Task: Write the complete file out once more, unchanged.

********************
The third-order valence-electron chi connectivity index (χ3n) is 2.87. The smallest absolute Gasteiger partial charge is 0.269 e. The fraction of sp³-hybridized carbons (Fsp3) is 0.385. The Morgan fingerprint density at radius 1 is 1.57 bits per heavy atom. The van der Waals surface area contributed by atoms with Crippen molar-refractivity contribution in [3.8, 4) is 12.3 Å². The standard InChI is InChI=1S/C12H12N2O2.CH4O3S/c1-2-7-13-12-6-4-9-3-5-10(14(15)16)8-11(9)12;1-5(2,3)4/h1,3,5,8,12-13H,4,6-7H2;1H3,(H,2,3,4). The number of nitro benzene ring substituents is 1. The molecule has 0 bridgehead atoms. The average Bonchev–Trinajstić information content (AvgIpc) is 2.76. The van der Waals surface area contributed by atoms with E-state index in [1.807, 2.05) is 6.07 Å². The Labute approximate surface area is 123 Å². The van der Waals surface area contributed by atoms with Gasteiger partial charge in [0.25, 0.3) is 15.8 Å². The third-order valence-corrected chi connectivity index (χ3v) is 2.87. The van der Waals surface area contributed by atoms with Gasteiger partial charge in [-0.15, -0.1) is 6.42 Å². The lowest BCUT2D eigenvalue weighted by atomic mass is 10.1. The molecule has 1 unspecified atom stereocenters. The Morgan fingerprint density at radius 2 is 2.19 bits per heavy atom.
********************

The third-order valence-electron chi connectivity index (χ3n) is 2.87. The smallest absolute Gasteiger partial charge is 0.269 e. The fraction of sp³-hybridized carbons (Fsp3) is 0.385. The Morgan fingerprint density at radius 1 is 1.57 bits per heavy atom. The van der Waals surface area contributed by atoms with Crippen molar-refractivity contribution in [3.8, 4) is 12.3 Å². The standard InChI is InChI=1S/C12H12N2O2.CH4O3S/c1-2-7-13-12-6-4-9-3-5-10(14(15)16)8-11(9)12;1-5(2,3)4/h1,3,5,8,12-13H,4,6-7H2;1H3,(H,2,3,4). The number of nitro benzene ring substituents is 1. The molecule has 0 bridgehead atoms. The average Bonchev–Trinajstić information content (AvgIpc) is 2.76. The van der Waals surface area contributed by atoms with E-state index in [1.807, 2.05) is 6.07 Å². The Labute approximate surface area is 123 Å². The van der Waals surface area contributed by atoms with Gasteiger partial charge in [0.25, 0.3) is 15.8 Å². The third-order valence-corrected chi connectivity index (χ3v) is 2.87. The van der Waals surface area contributed by atoms with Gasteiger partial charge in [-0.15, -0.1) is 6.42 Å². The lowest BCUT2D eigenvalue weighted by atomic mass is 10.1. The molecule has 1 unspecified atom stereocenters. The Morgan fingerprint density at radius 2 is 2.19 bits per heavy atom.